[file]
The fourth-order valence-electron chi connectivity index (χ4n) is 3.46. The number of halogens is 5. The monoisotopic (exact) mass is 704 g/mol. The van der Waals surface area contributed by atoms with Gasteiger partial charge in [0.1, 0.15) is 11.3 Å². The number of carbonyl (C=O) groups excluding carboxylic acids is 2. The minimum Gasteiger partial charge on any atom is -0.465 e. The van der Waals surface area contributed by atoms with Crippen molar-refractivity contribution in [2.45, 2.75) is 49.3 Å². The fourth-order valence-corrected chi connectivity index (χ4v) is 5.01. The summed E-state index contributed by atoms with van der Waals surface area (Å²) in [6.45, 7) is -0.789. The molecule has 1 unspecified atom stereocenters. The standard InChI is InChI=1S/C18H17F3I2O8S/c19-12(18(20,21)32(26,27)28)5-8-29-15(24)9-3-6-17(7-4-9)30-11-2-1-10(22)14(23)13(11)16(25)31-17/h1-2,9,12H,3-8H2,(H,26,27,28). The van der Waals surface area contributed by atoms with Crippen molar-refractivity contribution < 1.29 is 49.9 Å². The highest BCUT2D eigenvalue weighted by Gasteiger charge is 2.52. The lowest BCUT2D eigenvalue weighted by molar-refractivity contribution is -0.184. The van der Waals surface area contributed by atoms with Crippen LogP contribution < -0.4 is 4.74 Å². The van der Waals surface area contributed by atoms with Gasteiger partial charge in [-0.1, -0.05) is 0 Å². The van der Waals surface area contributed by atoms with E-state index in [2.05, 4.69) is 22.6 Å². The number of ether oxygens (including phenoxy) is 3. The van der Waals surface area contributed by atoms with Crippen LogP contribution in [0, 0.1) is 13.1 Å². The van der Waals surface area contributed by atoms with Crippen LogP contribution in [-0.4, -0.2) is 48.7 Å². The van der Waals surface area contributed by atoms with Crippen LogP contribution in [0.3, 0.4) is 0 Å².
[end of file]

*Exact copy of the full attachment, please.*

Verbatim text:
The fourth-order valence-electron chi connectivity index (χ4n) is 3.46. The number of halogens is 5. The monoisotopic (exact) mass is 704 g/mol. The van der Waals surface area contributed by atoms with Gasteiger partial charge in [0.1, 0.15) is 11.3 Å². The number of carbonyl (C=O) groups excluding carboxylic acids is 2. The minimum Gasteiger partial charge on any atom is -0.465 e. The van der Waals surface area contributed by atoms with Crippen molar-refractivity contribution in [2.45, 2.75) is 49.3 Å². The fourth-order valence-corrected chi connectivity index (χ4v) is 5.01. The summed E-state index contributed by atoms with van der Waals surface area (Å²) in [6.45, 7) is -0.789. The molecule has 1 unspecified atom stereocenters. The standard InChI is InChI=1S/C18H17F3I2O8S/c19-12(18(20,21)32(26,27)28)5-8-29-15(24)9-3-6-17(7-4-9)30-11-2-1-10(22)14(23)13(11)16(25)31-17/h1-2,9,12H,3-8H2,(H,26,27,28). The van der Waals surface area contributed by atoms with Crippen molar-refractivity contribution < 1.29 is 49.9 Å². The highest BCUT2D eigenvalue weighted by Gasteiger charge is 2.52. The lowest BCUT2D eigenvalue weighted by molar-refractivity contribution is -0.184. The van der Waals surface area contributed by atoms with Crippen LogP contribution < -0.4 is 4.74 Å². The van der Waals surface area contributed by atoms with Gasteiger partial charge in [-0.1, -0.05) is 0 Å². The van der Waals surface area contributed by atoms with E-state index in [2.05, 4.69) is 22.6 Å². The number of ether oxygens (including phenoxy) is 3. The van der Waals surface area contributed by atoms with Crippen LogP contribution in [0, 0.1) is 13.1 Å². The van der Waals surface area contributed by atoms with Crippen LogP contribution in [-0.4, -0.2) is 48.7 Å². The van der Waals surface area contributed by atoms with Crippen LogP contribution in [0.3, 0.4) is 0 Å².